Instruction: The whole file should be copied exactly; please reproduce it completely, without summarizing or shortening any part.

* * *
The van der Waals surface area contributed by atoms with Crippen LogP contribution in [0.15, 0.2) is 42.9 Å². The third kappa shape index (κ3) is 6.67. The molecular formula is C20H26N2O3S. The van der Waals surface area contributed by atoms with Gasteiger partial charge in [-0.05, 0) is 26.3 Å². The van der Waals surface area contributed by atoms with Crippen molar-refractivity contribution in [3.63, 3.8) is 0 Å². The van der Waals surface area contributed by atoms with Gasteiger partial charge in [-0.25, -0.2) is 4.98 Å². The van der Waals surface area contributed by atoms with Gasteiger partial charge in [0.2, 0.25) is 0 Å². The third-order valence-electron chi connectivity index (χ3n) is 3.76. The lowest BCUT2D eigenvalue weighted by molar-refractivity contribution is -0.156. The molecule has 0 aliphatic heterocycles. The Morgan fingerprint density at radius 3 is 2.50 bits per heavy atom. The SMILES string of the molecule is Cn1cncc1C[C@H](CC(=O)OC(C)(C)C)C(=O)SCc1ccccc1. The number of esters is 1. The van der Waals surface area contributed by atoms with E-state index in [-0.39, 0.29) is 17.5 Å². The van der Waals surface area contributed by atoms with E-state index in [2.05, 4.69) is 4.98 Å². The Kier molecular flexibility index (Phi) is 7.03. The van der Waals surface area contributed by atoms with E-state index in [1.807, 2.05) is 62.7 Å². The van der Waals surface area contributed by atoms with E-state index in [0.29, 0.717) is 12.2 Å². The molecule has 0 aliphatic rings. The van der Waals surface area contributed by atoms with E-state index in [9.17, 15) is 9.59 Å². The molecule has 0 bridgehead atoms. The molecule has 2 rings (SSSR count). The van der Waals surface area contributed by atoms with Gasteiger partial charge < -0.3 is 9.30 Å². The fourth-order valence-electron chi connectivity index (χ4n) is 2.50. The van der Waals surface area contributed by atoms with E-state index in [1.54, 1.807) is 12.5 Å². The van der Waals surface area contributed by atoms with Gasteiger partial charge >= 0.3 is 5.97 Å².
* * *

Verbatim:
The van der Waals surface area contributed by atoms with Crippen LogP contribution in [0.15, 0.2) is 42.9 Å². The third kappa shape index (κ3) is 6.67. The molecular formula is C20H26N2O3S. The van der Waals surface area contributed by atoms with Gasteiger partial charge in [-0.05, 0) is 26.3 Å². The van der Waals surface area contributed by atoms with Crippen molar-refractivity contribution in [3.63, 3.8) is 0 Å². The van der Waals surface area contributed by atoms with Gasteiger partial charge in [-0.25, -0.2) is 4.98 Å². The van der Waals surface area contributed by atoms with Gasteiger partial charge in [0.2, 0.25) is 0 Å². The third-order valence-electron chi connectivity index (χ3n) is 3.76. The lowest BCUT2D eigenvalue weighted by molar-refractivity contribution is -0.156. The molecule has 0 aliphatic heterocycles. The Morgan fingerprint density at radius 3 is 2.50 bits per heavy atom. The SMILES string of the molecule is Cn1cncc1C[C@H](CC(=O)OC(C)(C)C)C(=O)SCc1ccccc1. The number of esters is 1. The van der Waals surface area contributed by atoms with E-state index in [-0.39, 0.29) is 17.5 Å². The van der Waals surface area contributed by atoms with E-state index in [2.05, 4.69) is 4.98 Å². The Kier molecular flexibility index (Phi) is 7.03. The van der Waals surface area contributed by atoms with E-state index in [1.807, 2.05) is 62.7 Å². The van der Waals surface area contributed by atoms with E-state index in [0.29, 0.717) is 12.2 Å². The molecule has 0 aliphatic rings. The van der Waals surface area contributed by atoms with E-state index in [9.17, 15) is 9.59 Å². The molecule has 0 bridgehead atoms. The molecule has 2 rings (SSSR count). The van der Waals surface area contributed by atoms with Gasteiger partial charge < -0.3 is 9.30 Å². The fourth-order valence-electron chi connectivity index (χ4n) is 2.50. The van der Waals surface area contributed by atoms with E-state index in [1.54, 1.807) is 12.5 Å². The van der Waals surface area contributed by atoms with Gasteiger partial charge >= 0.3 is 5.97 Å².